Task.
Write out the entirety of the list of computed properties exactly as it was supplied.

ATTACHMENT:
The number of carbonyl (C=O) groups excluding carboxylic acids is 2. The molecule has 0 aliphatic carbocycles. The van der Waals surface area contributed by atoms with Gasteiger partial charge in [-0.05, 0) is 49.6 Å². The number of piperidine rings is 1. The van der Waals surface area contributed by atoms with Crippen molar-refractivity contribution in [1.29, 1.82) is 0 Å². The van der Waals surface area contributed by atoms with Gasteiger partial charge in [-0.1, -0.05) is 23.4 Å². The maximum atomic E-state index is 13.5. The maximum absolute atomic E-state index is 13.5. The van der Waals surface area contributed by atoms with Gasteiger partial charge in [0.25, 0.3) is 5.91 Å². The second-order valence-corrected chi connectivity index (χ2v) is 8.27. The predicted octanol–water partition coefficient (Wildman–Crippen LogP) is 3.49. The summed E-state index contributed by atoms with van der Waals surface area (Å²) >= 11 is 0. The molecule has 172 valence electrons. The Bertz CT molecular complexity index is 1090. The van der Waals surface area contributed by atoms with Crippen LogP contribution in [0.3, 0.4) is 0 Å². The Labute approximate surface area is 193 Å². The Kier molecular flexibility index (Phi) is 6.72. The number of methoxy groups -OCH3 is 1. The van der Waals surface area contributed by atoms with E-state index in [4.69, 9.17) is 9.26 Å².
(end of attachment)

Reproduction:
The number of carbonyl (C=O) groups excluding carboxylic acids is 2. The molecule has 0 aliphatic carbocycles. The van der Waals surface area contributed by atoms with Gasteiger partial charge in [-0.05, 0) is 49.6 Å². The number of piperidine rings is 1. The van der Waals surface area contributed by atoms with Crippen molar-refractivity contribution in [1.29, 1.82) is 0 Å². The van der Waals surface area contributed by atoms with Gasteiger partial charge in [-0.1, -0.05) is 23.4 Å². The maximum atomic E-state index is 13.5. The maximum absolute atomic E-state index is 13.5. The van der Waals surface area contributed by atoms with Gasteiger partial charge in [0.25, 0.3) is 5.91 Å². The second-order valence-corrected chi connectivity index (χ2v) is 8.27. The predicted octanol–water partition coefficient (Wildman–Crippen LogP) is 3.49. The summed E-state index contributed by atoms with van der Waals surface area (Å²) >= 11 is 0. The molecule has 172 valence electrons. The Bertz CT molecular complexity index is 1090. The van der Waals surface area contributed by atoms with Crippen LogP contribution in [0.3, 0.4) is 0 Å². The Labute approximate surface area is 193 Å². The Kier molecular flexibility index (Phi) is 6.72. The number of methoxy groups -OCH3 is 1. The van der Waals surface area contributed by atoms with E-state index in [4.69, 9.17) is 9.26 Å².